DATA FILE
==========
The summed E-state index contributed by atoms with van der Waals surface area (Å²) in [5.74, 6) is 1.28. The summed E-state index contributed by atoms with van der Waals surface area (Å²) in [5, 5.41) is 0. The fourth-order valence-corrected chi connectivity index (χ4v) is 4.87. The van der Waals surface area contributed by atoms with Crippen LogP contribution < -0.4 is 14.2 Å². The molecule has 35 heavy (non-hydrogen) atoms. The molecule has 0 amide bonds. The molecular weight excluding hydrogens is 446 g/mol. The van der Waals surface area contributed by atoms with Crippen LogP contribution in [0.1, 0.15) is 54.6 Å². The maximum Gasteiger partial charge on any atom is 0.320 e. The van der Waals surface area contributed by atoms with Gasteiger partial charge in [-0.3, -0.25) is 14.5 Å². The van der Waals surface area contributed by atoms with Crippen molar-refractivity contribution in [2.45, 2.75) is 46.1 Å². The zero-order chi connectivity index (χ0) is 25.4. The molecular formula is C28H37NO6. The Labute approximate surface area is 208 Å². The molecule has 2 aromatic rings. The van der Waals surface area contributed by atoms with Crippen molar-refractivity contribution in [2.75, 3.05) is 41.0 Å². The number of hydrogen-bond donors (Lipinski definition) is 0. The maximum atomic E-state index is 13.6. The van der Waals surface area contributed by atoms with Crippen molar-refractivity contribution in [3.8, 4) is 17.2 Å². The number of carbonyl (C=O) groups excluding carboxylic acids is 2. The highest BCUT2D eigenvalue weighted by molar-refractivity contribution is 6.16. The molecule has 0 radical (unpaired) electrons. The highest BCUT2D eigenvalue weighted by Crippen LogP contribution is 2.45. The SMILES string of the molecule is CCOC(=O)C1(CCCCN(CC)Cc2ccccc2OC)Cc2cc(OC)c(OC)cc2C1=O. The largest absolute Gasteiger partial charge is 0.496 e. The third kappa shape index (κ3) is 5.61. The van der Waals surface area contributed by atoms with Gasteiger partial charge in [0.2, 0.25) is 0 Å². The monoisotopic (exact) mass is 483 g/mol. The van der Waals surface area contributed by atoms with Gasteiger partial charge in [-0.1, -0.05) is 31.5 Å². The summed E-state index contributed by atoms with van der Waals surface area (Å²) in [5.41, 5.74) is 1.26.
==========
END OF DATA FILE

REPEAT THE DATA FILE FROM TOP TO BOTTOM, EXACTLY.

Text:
The summed E-state index contributed by atoms with van der Waals surface area (Å²) in [5.74, 6) is 1.28. The summed E-state index contributed by atoms with van der Waals surface area (Å²) in [5, 5.41) is 0. The fourth-order valence-corrected chi connectivity index (χ4v) is 4.87. The van der Waals surface area contributed by atoms with Crippen LogP contribution < -0.4 is 14.2 Å². The molecule has 35 heavy (non-hydrogen) atoms. The molecule has 0 amide bonds. The molecular weight excluding hydrogens is 446 g/mol. The van der Waals surface area contributed by atoms with Crippen LogP contribution in [0.1, 0.15) is 54.6 Å². The maximum Gasteiger partial charge on any atom is 0.320 e. The van der Waals surface area contributed by atoms with Gasteiger partial charge in [-0.3, -0.25) is 14.5 Å². The van der Waals surface area contributed by atoms with Crippen molar-refractivity contribution in [2.45, 2.75) is 46.1 Å². The zero-order chi connectivity index (χ0) is 25.4. The molecular formula is C28H37NO6. The Labute approximate surface area is 208 Å². The molecule has 2 aromatic rings. The van der Waals surface area contributed by atoms with Crippen molar-refractivity contribution in [2.75, 3.05) is 41.0 Å². The number of hydrogen-bond donors (Lipinski definition) is 0. The maximum atomic E-state index is 13.6. The van der Waals surface area contributed by atoms with Crippen molar-refractivity contribution in [3.8, 4) is 17.2 Å². The number of carbonyl (C=O) groups excluding carboxylic acids is 2. The highest BCUT2D eigenvalue weighted by molar-refractivity contribution is 6.16. The molecule has 0 radical (unpaired) electrons. The highest BCUT2D eigenvalue weighted by Crippen LogP contribution is 2.45. The SMILES string of the molecule is CCOC(=O)C1(CCCCN(CC)Cc2ccccc2OC)Cc2cc(OC)c(OC)cc2C1=O. The largest absolute Gasteiger partial charge is 0.496 e. The third kappa shape index (κ3) is 5.61. The van der Waals surface area contributed by atoms with Gasteiger partial charge in [0.2, 0.25) is 0 Å². The monoisotopic (exact) mass is 483 g/mol. The van der Waals surface area contributed by atoms with Gasteiger partial charge in [-0.1, -0.05) is 31.5 Å². The summed E-state index contributed by atoms with van der Waals surface area (Å²) in [5.41, 5.74) is 1.26.